Transforming Classrooms in the Wake of COVID-19 | Albright College

Transforming Classrooms in the Wake of COVID-19

Teaching chemistry and biochemistry at Albright for more than a decade and a half, Professor Ian Rhile, Ph.D., has been through his fair share of trials and tribulations. But the COVID19 pandemic brought forth a new set of challenges.

Within a matter of days last spring, the SARS-CoV-2 pandemic completely altered the global education system as we know it. Luckily, Rhile, a veteran of teaching online classes, was already ahead of the game.

But prepared or not, the fast flip from in-person to online half way through the semester found everyone scrambling. While sharing tips, tricks and words of wisdom with fellow colleagues and students who were gearing up for virtual learning, Rhile also buckled down to re-develop his classes.

Only days before, he had been on campus wondering what he should take home from his office and how long he would be away. Major off-campus conferences were being canceled or forging into new online territory. The lack of certainty as the health crisis developed had already creeped into classroom discussions and faculty meetings.

“Students started asking questions about it and we wanted to give them accurate information and prepare them for what was going to happen, but we didn’t know what was going to happen,” he remembers.

During a Wednesday faculty meeting just before Spring Break, conversations centered around the uncertainty created by the pandemic. “We got the announcement that we were going to be online for two weeks on Thursday,” he says. Shortly after that, the college moved online for the rest of the semester.

Normally, online courses take at least a year to develop. But with the pandemic on the horizon, Rhile and other Albright faculty members had to rethink everything. Many sacrificed spring vacations just to get one week ahead.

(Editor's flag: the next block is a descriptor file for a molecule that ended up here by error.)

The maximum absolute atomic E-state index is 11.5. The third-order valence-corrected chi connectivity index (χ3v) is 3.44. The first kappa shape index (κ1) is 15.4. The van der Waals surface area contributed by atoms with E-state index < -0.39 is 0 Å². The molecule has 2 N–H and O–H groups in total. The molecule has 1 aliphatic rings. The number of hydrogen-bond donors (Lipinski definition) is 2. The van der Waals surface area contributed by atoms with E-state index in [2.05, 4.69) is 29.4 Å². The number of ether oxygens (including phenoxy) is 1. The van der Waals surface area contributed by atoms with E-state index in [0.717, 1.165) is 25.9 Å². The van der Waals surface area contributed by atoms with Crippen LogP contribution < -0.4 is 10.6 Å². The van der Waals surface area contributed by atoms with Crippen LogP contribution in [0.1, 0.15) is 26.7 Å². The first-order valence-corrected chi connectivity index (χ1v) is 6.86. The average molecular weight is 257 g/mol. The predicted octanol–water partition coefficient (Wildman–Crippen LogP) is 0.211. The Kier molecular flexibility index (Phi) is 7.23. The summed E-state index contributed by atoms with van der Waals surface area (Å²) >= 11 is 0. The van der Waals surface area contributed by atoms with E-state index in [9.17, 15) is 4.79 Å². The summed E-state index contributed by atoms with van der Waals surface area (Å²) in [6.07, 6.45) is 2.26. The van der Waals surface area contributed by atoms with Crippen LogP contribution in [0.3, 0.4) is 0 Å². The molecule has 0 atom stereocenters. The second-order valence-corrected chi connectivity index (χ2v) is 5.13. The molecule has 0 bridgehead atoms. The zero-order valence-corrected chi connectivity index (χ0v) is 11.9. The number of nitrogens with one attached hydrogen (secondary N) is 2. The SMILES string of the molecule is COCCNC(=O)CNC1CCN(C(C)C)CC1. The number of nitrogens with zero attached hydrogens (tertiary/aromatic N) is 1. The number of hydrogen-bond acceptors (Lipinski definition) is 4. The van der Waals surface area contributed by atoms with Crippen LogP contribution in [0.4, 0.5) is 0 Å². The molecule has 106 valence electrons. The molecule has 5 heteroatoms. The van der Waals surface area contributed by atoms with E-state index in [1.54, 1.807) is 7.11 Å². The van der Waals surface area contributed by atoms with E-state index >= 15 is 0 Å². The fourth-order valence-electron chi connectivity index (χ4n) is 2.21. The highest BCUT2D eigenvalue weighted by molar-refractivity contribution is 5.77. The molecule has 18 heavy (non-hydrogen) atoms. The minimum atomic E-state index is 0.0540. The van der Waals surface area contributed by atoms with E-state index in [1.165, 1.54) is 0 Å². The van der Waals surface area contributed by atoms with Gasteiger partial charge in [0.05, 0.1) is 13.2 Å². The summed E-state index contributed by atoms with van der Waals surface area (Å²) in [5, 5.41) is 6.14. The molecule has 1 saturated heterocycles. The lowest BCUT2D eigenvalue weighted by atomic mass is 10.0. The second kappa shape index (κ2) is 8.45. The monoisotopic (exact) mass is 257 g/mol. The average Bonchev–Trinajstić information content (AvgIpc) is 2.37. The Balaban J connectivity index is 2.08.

“It just was so fast,” Rhile explains. “The technical challenge, along with the pedagogical challenge of ‘how do I present material in this environment together?’ was very challenging. And in the meantime, the pandemic is developing around you, and you’re hearing the news and the number of cases developing in Pennsylvania. It was a very intense experience.”

In Rhile’s classrooms, math-heavy material shifted from a chalkboard to PowerPoint slides. Virtual models of molecule structures replaced hand-held models. One-on-one meetings moved from office spaces or campus Adirondack chairs to Zoom or Microsoft Teams.

“I’ve never used Zoom so much in my life,” says Rhile, who began teaching online long before COVID-19.

“Albright has a group of faculty who teach online regularly, and an adult program called the School of Professional Studies, which is mostly online,” he says. “So the people who have been online were more comfortable setting up courses and had a sense of what to do from muscle memory of putting together the online course.”

In addition, Rhile offered a presentation on online course set up during a faculty “teaching and learning” day. “As faculty, we have to be willing to explore options. Being flexible, resilient and open to change are really useful skills,” he explains.

Previously a graduate assistant at Cornell University, Rhile appreciates Albright’s down-to-earth community, as well as the practicality of the faculty body. But interacting with students on a personal level is what grounds him most.

“College is such a transformative time for students who are going from their high school education to being a college graduate. Being a part of that and being able to facilitate that transformation is just incredible,” says Rhile.

Although the mode has changed, building community remains important. “How do we keep this sense of community that we have, but also how do we do this with new students and how do we do this with new faculty and new staff members?” asks Rhile.

Communication within virtual classrooms can be a challenge as well. “To be [creating new courses] on the fly and thinking ‘what are the students seeing? What do I have to anticipate? How do I make this a good learning experience tomorrow?’ can be daunting,” he says. “Setting a common format and common expectations of that format (such as quizzes or work due on the same day each week) really helps. And keeping those expectations known is essential. Students need us to communicate effectively, regularly and purposefully with them.”

Fortunately at Albright, says Rhile, “there’s a real sense of ‘if there’s a problem, let’s work together to sort it out.’”

Abigail Ensslen ’21